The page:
MPFD Working Paper on Regulation of cryptocurrencies: evidence from Asia and the Pacific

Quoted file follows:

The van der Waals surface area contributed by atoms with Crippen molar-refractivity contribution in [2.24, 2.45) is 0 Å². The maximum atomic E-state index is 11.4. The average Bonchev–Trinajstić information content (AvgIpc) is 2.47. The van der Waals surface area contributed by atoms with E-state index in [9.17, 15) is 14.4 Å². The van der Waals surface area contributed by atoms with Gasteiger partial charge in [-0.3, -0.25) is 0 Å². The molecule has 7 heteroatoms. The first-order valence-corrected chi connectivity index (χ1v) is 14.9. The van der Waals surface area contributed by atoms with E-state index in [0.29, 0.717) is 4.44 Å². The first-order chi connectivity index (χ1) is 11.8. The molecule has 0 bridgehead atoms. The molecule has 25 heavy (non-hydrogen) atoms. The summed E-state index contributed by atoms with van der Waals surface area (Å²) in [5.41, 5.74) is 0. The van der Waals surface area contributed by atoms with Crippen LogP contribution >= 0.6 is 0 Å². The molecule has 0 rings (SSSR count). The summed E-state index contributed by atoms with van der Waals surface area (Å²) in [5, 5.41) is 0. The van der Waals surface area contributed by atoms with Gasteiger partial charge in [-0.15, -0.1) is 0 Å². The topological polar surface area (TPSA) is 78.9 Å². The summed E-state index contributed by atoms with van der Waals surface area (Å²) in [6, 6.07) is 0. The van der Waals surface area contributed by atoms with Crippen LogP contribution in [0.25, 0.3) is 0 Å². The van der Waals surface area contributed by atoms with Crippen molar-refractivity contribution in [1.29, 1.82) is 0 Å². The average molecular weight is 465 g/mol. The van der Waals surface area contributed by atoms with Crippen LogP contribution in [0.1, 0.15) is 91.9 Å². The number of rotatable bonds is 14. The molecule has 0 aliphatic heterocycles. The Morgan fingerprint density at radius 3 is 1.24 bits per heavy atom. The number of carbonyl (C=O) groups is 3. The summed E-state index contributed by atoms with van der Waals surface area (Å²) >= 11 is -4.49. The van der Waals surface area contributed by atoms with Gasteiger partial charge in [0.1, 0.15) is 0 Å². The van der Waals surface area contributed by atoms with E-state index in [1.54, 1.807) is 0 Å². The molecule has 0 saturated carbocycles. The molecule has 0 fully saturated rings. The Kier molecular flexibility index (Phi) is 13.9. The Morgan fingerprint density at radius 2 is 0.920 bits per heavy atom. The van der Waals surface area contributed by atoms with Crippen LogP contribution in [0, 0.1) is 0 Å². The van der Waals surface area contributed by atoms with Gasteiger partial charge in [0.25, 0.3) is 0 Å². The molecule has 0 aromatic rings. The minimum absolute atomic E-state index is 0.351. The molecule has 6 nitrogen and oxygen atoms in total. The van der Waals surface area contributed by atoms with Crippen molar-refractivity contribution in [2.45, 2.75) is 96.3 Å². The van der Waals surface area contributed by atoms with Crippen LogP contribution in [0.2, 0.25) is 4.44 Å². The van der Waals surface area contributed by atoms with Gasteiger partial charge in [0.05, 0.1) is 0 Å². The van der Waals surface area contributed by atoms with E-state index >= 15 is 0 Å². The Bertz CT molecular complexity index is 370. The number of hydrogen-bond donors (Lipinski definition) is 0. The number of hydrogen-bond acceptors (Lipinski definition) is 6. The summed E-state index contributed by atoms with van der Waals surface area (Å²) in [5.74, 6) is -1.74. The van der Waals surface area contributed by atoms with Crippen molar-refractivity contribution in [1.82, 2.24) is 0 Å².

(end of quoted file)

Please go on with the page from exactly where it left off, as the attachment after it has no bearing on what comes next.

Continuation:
This paper reviews the key features of cryptocurrencies and their underlying technology, blockchain. It becomes clear that cryptocurrencies do not fulfill the three functions of money, at least for the moment, but should instead be understood as high-risk, high-profitability securities. While there are great opportunities such as increased remittances, their potential disruption of economic activity, and particularly of monetary policy is mind-blowing. Under this premise, and keeping in mind hackers’ heists suffered by cryptocurrency exchanges, it is important to regulate cryptocurrencies. Four core questions countries should decide on are: whether they consider cryptocurrencies’ legal tender, whether they allow cryptocurrency exchanges to operate (and if so, how); whether Initial Coin Offerings (ICOs) should be allowed (and if so, how); and whether they allow mining. Several policy options are presented, both from a theoretical perspective, and as they have been implemented by countries in Asia-Pacific. While countries such as China have decided to be restrictive, others such as Japan have chosen to regulate to let the sector thrive. Such diversity may be understandable, given that is such a novel technology that still poorly understood – especially its evolution. This diversity of standards offers great room for regulatory arbitrage, and highlights a great need for global coordination on cryptocurrency regulation and supervision.